Customs and traditions of Great Britain
1. Customs and traditions of Great BritainАвтор: учитель
английского зыка МКОУ
ООШ №12 пос. Ленинский
traditions and customs, which make them individual.
Some traditions are old-fashioned, interesting and
important. English traditions can be classified into
several groups: traditions concerning the Englishmen’s
private life (child’s birth, wedding, marriage, wedding
anniversary); state traditions; national holidays,
religious holidays, public festival, traditional
3. Royal traditionsThere are numerous royal traditions in
Britain, some are ancient, others are
The Queen is the only person in
Britain who has two birthdays. Her real
birthday is on April 21st, but she has an
“official” birthday, too, which is on the
second Saturday in June. On this day,
there is a traditional ceremony called the
Trooping of the Colour. It is a big parade
with brass bands and hundreds of soldiers
in London. Thousands of Londoners and
visitors watch in Horse Guards’ Parade
while other millions of people at home
watch it on television.
travels from Buckingham Palace to the Houses of Parliament in a gold
carriage. At the Houses of Parliament the Queen sits on a “throne” in the
House of Lords. Then she reads the “Queen’s Speech”. At the State
Opening of Parliament the Queen wears a crown. She wears other jewels
from the Crown Jewels, too.
Every year, there is a new Lord Mayor of London. The Mayor is the
city’s traditional leader. And the second Saturday in November is always the
day for the Lord Mayor’s Show. This ceremony is over six hundred years old.
It is also London’s biggest parade, where people make special costumes
and act stories from London’s history.
There is a very special royal
tradition: On the River Thames there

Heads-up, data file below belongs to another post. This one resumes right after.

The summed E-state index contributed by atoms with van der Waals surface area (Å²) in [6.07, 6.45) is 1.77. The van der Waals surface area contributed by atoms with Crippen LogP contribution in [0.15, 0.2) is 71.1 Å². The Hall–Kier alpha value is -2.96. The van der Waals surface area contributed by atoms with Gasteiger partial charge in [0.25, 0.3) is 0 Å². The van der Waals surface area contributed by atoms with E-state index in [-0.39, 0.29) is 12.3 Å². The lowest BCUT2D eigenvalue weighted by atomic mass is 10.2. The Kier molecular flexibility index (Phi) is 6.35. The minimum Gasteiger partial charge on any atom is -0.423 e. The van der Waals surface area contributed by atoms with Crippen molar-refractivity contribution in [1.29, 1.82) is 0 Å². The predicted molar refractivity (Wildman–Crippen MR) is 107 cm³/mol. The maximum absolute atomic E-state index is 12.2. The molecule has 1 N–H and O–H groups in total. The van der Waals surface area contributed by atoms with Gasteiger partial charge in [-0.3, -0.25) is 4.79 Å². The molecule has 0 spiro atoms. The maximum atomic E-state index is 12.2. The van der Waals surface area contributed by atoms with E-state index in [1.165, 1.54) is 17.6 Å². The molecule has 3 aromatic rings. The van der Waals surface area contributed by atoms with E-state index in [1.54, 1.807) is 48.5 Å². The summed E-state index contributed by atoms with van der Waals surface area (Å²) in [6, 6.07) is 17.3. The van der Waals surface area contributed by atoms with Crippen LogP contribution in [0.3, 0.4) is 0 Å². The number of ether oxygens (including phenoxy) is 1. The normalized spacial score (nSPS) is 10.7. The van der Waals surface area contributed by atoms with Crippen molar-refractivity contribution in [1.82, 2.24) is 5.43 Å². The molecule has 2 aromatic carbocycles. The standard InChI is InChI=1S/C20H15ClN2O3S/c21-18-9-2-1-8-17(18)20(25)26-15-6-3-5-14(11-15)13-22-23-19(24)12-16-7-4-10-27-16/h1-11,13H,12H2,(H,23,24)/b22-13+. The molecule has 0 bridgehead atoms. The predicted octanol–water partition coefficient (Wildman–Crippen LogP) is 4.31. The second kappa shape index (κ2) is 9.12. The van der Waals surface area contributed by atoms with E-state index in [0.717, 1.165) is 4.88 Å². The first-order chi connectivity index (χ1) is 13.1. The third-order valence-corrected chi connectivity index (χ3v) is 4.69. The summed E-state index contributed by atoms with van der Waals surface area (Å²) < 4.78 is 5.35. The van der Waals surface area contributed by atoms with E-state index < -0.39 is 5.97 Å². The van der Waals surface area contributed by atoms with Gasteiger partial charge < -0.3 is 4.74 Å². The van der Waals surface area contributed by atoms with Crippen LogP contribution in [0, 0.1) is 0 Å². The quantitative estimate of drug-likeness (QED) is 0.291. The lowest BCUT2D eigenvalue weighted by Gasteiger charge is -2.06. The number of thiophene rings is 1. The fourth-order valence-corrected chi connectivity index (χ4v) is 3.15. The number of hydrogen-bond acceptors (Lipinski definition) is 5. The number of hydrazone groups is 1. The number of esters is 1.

are hundreds of swans. A lot of
these beautiful white birds belong,
traditionally, to the king or queen. In
July the young swans on the
Thames are about two months old.
Then the Queen’s swan keeper
goes, in a boat, from London Bridge
to Henley. He looks at all the young
swans and marks the royal ones.
The name of this strange but
interesting custom is
6. HolidaysThere are only six public
holidays a year in Great
Britain, that is days on
which people need not
go in to work. They are:
Christmas Day, Good
Friday, Easter Monday,
Spring Bank Holiday and
Late Summer Bank
7. ChristmasThe most popular holiday in
Britain is Christmas. On the
Sunday before Christmas many
churches hold a carol service
where special hymns are sung.
Sometimes carol singers can be
heard in the streets as they
collect money for charity. The
first commercial Christmas card
was produced in Britain in 1843
by Henry Cole, founder of the
Victoria and Albert Museum,
London. The handcoloured print
was inscribed with the words ’A
Merry Christmas and A Happy
New Year to you’.
in Britain is the Christmas tree.
The Queen Victoria’s husband,
Prince Albert, brought the German
tradition (he was German) to Britain.
He and the Queen had a Christmas
tree at Windsor Castle in 1841. A
few years after, nearly every house
in Britain had one. An older tradition
is Christmas mistletoe. People put a
piece of this green plant with its
white berries over a door. Also, at
Christmas British people kiss their
friends and family under the
everything they want. On December 24th Father Christmas
brings their presents at night. Then they open them on the
morning of the 25th.
There is another name for Father Christmas in Britain
– Santa Claus. In the traditional story he lives at the North
Pole. But now he lives in big shops in towns and cities all
over Britain. Well, that’s where children see him in
November and December. Then on Christmas Eve he
visits every house. He climbs down the chimney and
leaves lots of presents. Some people leave something for
10. Boxing DayDecember 26th is
Boxing Day. Traditionally
boys from the shops in each
town asked for money at
Christmas. They went from
house to house on
December 26th and took
boxes made of wood with
them. At each house people
gave them money. This was
a Christmas present. Now,
Boxing Day is an extra
holiday after Christmas Day.
11. New YearIn England people celebrate the New